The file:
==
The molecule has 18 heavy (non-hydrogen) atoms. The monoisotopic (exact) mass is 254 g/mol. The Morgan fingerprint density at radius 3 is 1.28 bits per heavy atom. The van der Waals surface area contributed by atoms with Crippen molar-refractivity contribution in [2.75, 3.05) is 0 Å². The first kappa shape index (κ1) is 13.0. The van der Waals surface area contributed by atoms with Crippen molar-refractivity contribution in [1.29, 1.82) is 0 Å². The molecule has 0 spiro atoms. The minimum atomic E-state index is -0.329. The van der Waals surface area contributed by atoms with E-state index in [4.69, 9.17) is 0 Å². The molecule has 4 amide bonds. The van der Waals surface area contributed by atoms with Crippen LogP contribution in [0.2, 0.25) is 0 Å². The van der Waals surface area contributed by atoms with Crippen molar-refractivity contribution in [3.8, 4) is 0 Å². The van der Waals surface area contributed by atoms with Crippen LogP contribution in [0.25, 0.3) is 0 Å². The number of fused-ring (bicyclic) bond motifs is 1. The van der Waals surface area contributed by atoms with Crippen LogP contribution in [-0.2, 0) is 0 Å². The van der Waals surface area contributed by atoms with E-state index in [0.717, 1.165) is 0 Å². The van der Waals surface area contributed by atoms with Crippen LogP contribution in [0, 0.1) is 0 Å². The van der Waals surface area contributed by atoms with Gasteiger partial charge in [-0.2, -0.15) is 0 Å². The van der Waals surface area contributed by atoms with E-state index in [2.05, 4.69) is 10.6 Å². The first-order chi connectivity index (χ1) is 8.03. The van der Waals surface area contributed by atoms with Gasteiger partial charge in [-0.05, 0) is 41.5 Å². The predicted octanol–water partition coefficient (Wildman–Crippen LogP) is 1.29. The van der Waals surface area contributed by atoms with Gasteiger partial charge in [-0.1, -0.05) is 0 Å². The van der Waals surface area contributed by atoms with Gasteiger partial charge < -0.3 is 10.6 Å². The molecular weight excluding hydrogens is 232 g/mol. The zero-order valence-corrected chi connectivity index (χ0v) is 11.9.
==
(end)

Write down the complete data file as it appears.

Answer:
The molecule has 18 heavy (non-hydrogen) atoms. The monoisotopic (exact) mass is 254 g/mol. The Morgan fingerprint density at radius 3 is 1.28 bits per heavy atom. The van der Waals surface area contributed by atoms with Crippen molar-refractivity contribution in [2.75, 3.05) is 0 Å². The first kappa shape index (κ1) is 13.0. The van der Waals surface area contributed by atoms with Crippen molar-refractivity contribution in [1.29, 1.82) is 0 Å². The molecule has 0 spiro atoms. The minimum atomic E-state index is -0.329. The van der Waals surface area contributed by atoms with E-state index in [4.69, 9.17) is 0 Å². The molecule has 4 amide bonds. The van der Waals surface area contributed by atoms with Crippen LogP contribution in [0.2, 0.25) is 0 Å². The van der Waals surface area contributed by atoms with Crippen molar-refractivity contribution in [3.8, 4) is 0 Å². The van der Waals surface area contributed by atoms with Crippen LogP contribution in [0.25, 0.3) is 0 Å². The number of fused-ring (bicyclic) bond motifs is 1. The van der Waals surface area contributed by atoms with Crippen LogP contribution in [-0.2, 0) is 0 Å². The van der Waals surface area contributed by atoms with E-state index in [0.717, 1.165) is 0 Å². The van der Waals surface area contributed by atoms with Crippen LogP contribution in [0, 0.1) is 0 Å². The van der Waals surface area contributed by atoms with Gasteiger partial charge in [-0.2, -0.15) is 0 Å². The van der Waals surface area contributed by atoms with E-state index in [2.05, 4.69) is 10.6 Å². The first-order chi connectivity index (χ1) is 8.03. The van der Waals surface area contributed by atoms with Gasteiger partial charge in [-0.05, 0) is 41.5 Å². The predicted octanol–water partition coefficient (Wildman–Crippen LogP) is 1.29. The van der Waals surface area contributed by atoms with Gasteiger partial charge in [-0.1, -0.05) is 0 Å². The van der Waals surface area contributed by atoms with Gasteiger partial charge < -0.3 is 10.6 Å². The molecular weight excluding hydrogens is 232 g/mol. The zero-order valence-corrected chi connectivity index (χ0v) is 11.9.